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Bernhard Schmidt

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Bernard Schmidt (1828-1889)


1889 Obituary [1]

BERNHARD SCHMIDT was born on the 13th of April 1828, at Prenzlau in Prussia. His father was Pastor of the Parish of S. Nicolaus in that town, his mother Adelaide von Raven, a daughter of Baron von Raven of the Ukermark.

Of six children Bernhard was the eldest son. He received his early education at the gymnasium of his native town. He was being carefully prepared for the University when the death of his father at the early age of 41, necessitated a change of plans, and he was removed to the Polytechnic School of Potsdam, to receive a practical training as an engineer.

On leaving this school he served an informal apprenticeship, first in a smaller workshop in Potsdam, and later with Mr. Spazier, an ironfounder and machinist of some note in Berlin. While in this establishment young Schmidt’s intelligence and quick perception, and the uncommon excellence of his drawings, attracted the attention of Mr. Buckholz, who was attending to some engineering work in Berlin for the late Mr. I. K. Brunel, and who in 1848 brought him to England, and obtained for him an appointment in Mr. Brunel’s drawing office, where he remained for about eighteen months; he then left to assist Mr. Charles Heard Wild in preparing the working drawings of Sir Joseph Paxton’s design for the Great Exhibition Buildings of 1851.

When, after the close of the World’s Fair, the scheme of the, Crystal Palace was projected, involving the re-erection at Sydenham of the Exhibition Buildings on a greatly enlarged and improved design, Messrs. Fox and Henderson secured the services of Mr. Schmidt in preparing the detail drawings of the work, and on its completion he joined the staff of the Zealand Railway, for which Messrs. Fox and Henderson were the contractors.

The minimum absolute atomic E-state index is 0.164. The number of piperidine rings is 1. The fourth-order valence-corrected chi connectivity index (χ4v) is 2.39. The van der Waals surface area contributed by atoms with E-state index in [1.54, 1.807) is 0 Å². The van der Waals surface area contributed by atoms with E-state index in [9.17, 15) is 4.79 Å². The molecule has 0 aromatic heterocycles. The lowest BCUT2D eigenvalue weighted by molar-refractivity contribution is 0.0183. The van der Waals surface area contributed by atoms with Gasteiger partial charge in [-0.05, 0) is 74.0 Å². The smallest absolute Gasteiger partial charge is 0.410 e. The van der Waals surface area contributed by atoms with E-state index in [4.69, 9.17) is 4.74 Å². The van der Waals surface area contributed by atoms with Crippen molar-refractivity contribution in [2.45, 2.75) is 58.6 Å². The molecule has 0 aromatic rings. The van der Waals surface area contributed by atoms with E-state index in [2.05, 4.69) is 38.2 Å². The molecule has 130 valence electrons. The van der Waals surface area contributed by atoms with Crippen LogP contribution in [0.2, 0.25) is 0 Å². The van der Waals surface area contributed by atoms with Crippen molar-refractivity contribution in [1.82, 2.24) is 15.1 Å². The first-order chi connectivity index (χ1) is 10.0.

Returning to England in 1864 Mr. Schlnidt was immediately engaged by the late Mr. J. M. Rendel, Past President Inst. C.E., to assist in designing iron bridges for the new railways in India, of which Mr. Rendel was consulting engineer, and for other places.

Among these designs was one of a light and graceful arch to span the ornamental water in St. James’s Park. On its submission to the Office of Works, however, objection was taken to the camber of the bridge, and the condition was imposed that the footway must be practically level. The result is seen in the existing “ugly suspension bridge.”

But the principal work on which Mr. Schmidt was engaged, while in the office of Mr. Rendel, was the design for the bridge to carry the East Indian Railway across the River Soane at Patna. The bridge consists of twenty-eight wrought-iron lattice girders, each of 150 feet clear span, resting on brickwork piers 12 feet wide, these piers being built upon wooden curbs shod with iron and sunk into the clay bed of the river to an average depth of about 30 feet. The total length of the bridge between the abutments is 4,530 feet, added to which there are smaller spans on each side forming the land approaches.